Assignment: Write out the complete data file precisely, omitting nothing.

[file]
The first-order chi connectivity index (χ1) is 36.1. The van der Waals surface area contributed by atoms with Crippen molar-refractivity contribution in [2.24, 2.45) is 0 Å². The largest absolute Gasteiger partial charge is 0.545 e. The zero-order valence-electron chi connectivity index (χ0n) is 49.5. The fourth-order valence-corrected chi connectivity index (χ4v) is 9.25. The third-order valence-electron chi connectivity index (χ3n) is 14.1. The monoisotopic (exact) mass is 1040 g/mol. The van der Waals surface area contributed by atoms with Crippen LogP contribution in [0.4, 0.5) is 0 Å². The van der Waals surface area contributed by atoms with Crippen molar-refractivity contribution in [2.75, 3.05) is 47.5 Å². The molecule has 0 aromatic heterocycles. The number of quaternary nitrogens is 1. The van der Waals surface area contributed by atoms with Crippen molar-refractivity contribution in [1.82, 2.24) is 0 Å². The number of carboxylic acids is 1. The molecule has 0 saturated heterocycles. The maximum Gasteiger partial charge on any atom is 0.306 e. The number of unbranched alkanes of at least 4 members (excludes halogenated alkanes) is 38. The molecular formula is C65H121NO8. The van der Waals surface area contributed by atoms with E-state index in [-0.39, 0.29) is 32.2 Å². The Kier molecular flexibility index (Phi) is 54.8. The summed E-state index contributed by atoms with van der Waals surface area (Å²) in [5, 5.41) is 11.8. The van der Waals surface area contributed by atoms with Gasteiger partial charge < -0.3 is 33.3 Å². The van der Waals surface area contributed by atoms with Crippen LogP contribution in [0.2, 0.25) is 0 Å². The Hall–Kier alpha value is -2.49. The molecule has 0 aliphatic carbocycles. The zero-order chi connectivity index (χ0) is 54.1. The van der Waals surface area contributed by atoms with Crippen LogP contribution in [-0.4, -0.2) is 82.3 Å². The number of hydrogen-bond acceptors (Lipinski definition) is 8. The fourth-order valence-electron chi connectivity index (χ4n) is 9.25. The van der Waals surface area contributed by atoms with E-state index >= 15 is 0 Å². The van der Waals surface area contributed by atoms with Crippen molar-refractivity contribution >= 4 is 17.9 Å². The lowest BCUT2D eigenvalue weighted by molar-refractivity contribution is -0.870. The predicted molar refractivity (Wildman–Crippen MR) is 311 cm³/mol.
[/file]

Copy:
The first-order chi connectivity index (χ1) is 36.1. The van der Waals surface area contributed by atoms with Crippen molar-refractivity contribution in [2.24, 2.45) is 0 Å². The largest absolute Gasteiger partial charge is 0.545 e. The zero-order valence-electron chi connectivity index (χ0n) is 49.5. The fourth-order valence-corrected chi connectivity index (χ4v) is 9.25. The third-order valence-electron chi connectivity index (χ3n) is 14.1. The monoisotopic (exact) mass is 1040 g/mol. The van der Waals surface area contributed by atoms with Crippen LogP contribution in [0.4, 0.5) is 0 Å². The van der Waals surface area contributed by atoms with Crippen molar-refractivity contribution in [2.75, 3.05) is 47.5 Å². The molecule has 0 aromatic heterocycles. The number of quaternary nitrogens is 1. The van der Waals surface area contributed by atoms with Crippen molar-refractivity contribution in [1.82, 2.24) is 0 Å². The number of carboxylic acids is 1. The molecule has 0 saturated heterocycles. The maximum Gasteiger partial charge on any atom is 0.306 e. The number of unbranched alkanes of at least 4 members (excludes halogenated alkanes) is 38. The molecular formula is C65H121NO8. The van der Waals surface area contributed by atoms with E-state index in [-0.39, 0.29) is 32.2 Å². The Kier molecular flexibility index (Phi) is 54.8. The summed E-state index contributed by atoms with van der Waals surface area (Å²) in [5, 5.41) is 11.8. The van der Waals surface area contributed by atoms with Gasteiger partial charge < -0.3 is 33.3 Å². The van der Waals surface area contributed by atoms with Crippen LogP contribution in [0.2, 0.25) is 0 Å². The Hall–Kier alpha value is -2.49. The molecule has 0 aliphatic carbocycles. The zero-order chi connectivity index (χ0) is 54.1. The van der Waals surface area contributed by atoms with Crippen LogP contribution in [-0.4, -0.2) is 82.3 Å². The number of hydrogen-bond acceptors (Lipinski definition) is 8. The fourth-order valence-electron chi connectivity index (χ4n) is 9.25. The van der Waals surface area contributed by atoms with E-state index >= 15 is 0 Å². The van der Waals surface area contributed by atoms with Crippen molar-refractivity contribution >= 4 is 17.9 Å². The lowest BCUT2D eigenvalue weighted by molar-refractivity contribution is -0.870. The predicted molar refractivity (Wildman–Crippen MR) is 311 cm³/mol.